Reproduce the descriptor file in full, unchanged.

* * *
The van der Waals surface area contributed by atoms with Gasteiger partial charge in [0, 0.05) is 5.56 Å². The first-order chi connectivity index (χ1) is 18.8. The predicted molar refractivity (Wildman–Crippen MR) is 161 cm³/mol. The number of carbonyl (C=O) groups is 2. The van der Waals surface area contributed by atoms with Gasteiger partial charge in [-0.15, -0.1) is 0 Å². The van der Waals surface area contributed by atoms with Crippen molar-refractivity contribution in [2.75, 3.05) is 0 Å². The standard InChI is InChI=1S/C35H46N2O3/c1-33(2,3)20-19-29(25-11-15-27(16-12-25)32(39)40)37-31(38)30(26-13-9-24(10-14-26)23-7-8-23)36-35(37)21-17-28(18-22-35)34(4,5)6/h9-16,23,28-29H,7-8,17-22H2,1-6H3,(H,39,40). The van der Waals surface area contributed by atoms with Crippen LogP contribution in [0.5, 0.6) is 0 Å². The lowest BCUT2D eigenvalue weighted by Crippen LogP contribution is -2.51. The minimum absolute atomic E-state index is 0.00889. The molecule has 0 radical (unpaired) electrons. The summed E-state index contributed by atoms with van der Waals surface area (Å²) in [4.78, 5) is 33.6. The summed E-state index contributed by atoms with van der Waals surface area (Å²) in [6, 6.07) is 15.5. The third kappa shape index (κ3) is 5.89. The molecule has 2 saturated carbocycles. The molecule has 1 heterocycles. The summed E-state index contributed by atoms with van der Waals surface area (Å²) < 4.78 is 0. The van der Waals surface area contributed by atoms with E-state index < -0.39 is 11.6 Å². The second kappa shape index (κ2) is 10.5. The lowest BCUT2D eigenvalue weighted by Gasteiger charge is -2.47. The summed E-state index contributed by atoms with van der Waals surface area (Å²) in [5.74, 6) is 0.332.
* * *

The van der Waals surface area contributed by atoms with Gasteiger partial charge in [0, 0.05) is 5.56 Å². The first-order chi connectivity index (χ1) is 18.8. The predicted molar refractivity (Wildman–Crippen MR) is 161 cm³/mol. The number of carbonyl (C=O) groups is 2. The van der Waals surface area contributed by atoms with Gasteiger partial charge in [-0.15, -0.1) is 0 Å². The van der Waals surface area contributed by atoms with Crippen molar-refractivity contribution in [2.75, 3.05) is 0 Å². The standard InChI is InChI=1S/C35H46N2O3/c1-33(2,3)20-19-29(25-11-15-27(16-12-25)32(39)40)37-31(38)30(26-13-9-24(10-14-26)23-7-8-23)36-35(37)21-17-28(18-22-35)34(4,5)6/h9-16,23,28-29H,7-8,17-22H2,1-6H3,(H,39,40). The van der Waals surface area contributed by atoms with Crippen LogP contribution in [0.5, 0.6) is 0 Å². The lowest BCUT2D eigenvalue weighted by Crippen LogP contribution is -2.51. The minimum absolute atomic E-state index is 0.00889. The molecule has 0 radical (unpaired) electrons. The summed E-state index contributed by atoms with van der Waals surface area (Å²) in [4.78, 5) is 33.6. The summed E-state index contributed by atoms with van der Waals surface area (Å²) in [6, 6.07) is 15.5. The third kappa shape index (κ3) is 5.89. The molecule has 2 saturated carbocycles. The molecule has 1 heterocycles. The summed E-state index contributed by atoms with van der Waals surface area (Å²) < 4.78 is 0. The van der Waals surface area contributed by atoms with E-state index < -0.39 is 11.6 Å². The second kappa shape index (κ2) is 10.5. The lowest BCUT2D eigenvalue weighted by Gasteiger charge is -2.47. The summed E-state index contributed by atoms with van der Waals surface area (Å²) in [5.74, 6) is 0.332.